Minnesota, Nebraska, Oregon, and Wisconsin. Alaska was later added in 
connection with its admission to the union in 1958. See Act of Aug. 8, 
1958, Pub. L. 85-615, 72 Stat. 545.
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    Although the Tribe has made progress in developing its own 
criminal justice system, the challenges erected by the 1948 Act 
persist. For instance, under the current system of concurrent 
tribal and state jurisdiction, defendants may be subject to 
prosecution in both state and tribal courts for the same 
offense. This system also presents difficulties for victims, 
who may be subpoenaed to testify in both state and tribal 
courts.
    While the State may still exercise jurisdiction on the 
Tribe's reservation under the 1948 Act, the Iowa Legislature 
passed legislation supporting a repeal of the 1948 Act on April 
8, 2016.\3\ However, Congressional action is required to codify 
this repeal.\4\
---------------------------------------------------------------------------
    \3\Iowa General Assembly, Senate File 2022 (2016).
    \4\The use of procedures for retrocession for Public Law 280, a 
separate federal statute, may be inapplicable for the 1948 Act.
---------------------------------------------------------------------------

                          LEGISLATIVE HISTORY

    In the 114th Congress, this bill was introduced and 
referred to the Committee on Indian Affairs. The Committee held 
a legislative hearing on S. 3216 on September 14, 2016, at 
which the Tribe and the Department of the Interior provided 
testimony in support. No further action was taken on S. 3216 
prior to the end of the 114th Congress.
    In the 115th Congress, Senator Grassley, along with 
Senators Ernst and Senator Leahy, introduced this bill, S. 381, 
on February 15, 2017. Senator Udall joined as a cosponsor on 
March 27, 2017. On March 28, 2017, the Committee considered S.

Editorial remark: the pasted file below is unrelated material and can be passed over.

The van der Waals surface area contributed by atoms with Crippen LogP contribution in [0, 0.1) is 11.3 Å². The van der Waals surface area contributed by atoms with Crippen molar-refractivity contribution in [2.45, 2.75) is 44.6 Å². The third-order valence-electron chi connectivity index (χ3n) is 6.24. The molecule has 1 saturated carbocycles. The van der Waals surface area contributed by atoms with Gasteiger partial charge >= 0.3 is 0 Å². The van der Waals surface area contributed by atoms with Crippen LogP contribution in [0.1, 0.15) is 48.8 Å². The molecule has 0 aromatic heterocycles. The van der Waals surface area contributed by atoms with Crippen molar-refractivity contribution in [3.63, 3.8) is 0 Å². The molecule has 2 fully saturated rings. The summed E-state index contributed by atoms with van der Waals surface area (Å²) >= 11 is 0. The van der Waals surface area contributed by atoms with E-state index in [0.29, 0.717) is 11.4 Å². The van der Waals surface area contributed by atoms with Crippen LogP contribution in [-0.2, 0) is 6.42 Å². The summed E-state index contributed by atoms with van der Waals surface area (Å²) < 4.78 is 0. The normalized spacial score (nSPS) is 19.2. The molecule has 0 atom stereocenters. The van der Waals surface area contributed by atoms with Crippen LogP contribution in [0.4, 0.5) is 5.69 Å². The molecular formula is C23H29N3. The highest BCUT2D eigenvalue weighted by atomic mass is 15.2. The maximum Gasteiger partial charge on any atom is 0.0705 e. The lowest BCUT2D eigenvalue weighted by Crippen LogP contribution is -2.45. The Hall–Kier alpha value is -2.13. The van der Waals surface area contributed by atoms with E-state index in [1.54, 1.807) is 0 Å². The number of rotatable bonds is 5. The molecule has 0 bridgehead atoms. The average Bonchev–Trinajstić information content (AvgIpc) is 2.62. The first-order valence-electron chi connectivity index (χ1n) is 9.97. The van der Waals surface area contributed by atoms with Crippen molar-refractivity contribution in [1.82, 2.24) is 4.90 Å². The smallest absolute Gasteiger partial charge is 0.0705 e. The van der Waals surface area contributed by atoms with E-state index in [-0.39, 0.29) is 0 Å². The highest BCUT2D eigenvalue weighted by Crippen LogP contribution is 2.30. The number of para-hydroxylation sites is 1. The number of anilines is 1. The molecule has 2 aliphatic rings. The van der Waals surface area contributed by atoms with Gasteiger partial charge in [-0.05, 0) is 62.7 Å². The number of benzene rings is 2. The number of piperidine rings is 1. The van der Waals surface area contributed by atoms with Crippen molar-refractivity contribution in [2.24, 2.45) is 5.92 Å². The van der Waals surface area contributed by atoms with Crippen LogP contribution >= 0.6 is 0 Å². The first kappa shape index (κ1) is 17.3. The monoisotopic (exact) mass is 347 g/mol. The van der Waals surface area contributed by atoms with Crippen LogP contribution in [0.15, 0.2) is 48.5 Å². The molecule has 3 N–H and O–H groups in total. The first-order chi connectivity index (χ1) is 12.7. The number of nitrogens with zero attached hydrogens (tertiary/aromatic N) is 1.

381 at a duly called business meeting. By voice vote, the 
Committee ordered the bill be reported favorably.
    Representative Rod Blum introduced an identical companion 
bill to S. 381 in the House of Representatives on February 15, 
2017. Representatives Steve King, David Loebsack, and David 
Young joined as co-sponsors. This legislation was referred to 
the House Committee on Natural Resources, where it awaits 
further consideration.

                          SUMMARY OF THE BILL

    The bill, S. 381, repeals the Act of June 30, 1948, which 
conferred state jurisdiction over crimes committed by and 
against Indians on the Sac and Fox Indian Reservation.\5\
---------------------------------------------------------------------------
    \5\See supra note 1.
---------------------------------------------------------------------------
    The bill is intended to bring clarity and finality to the 
jurisdictional confusion affecting the Sac and Fox Indian 
Reservation. Both the State of Iowa, and the Sac and Fox Tribe 
of the Mississippi in Iowa agree that this legislation is 
necessary to ensure that jurisdictional matters will no longer 
detract from their ultimate goal of preventing crime and 
holding criminals accountable for their actions.

        SECTION-BY-SECTION ANALYSIS OF BILL AS ORDERED REPORTED

Section 1--Repeal

    This section repeals the Act entitled ``An Act to confer 
jurisdiction on the State of Iowa over offenses committed by or 
against Indians on the Sac and Fox Indian Reservation,'' 
approved June 30, 1948.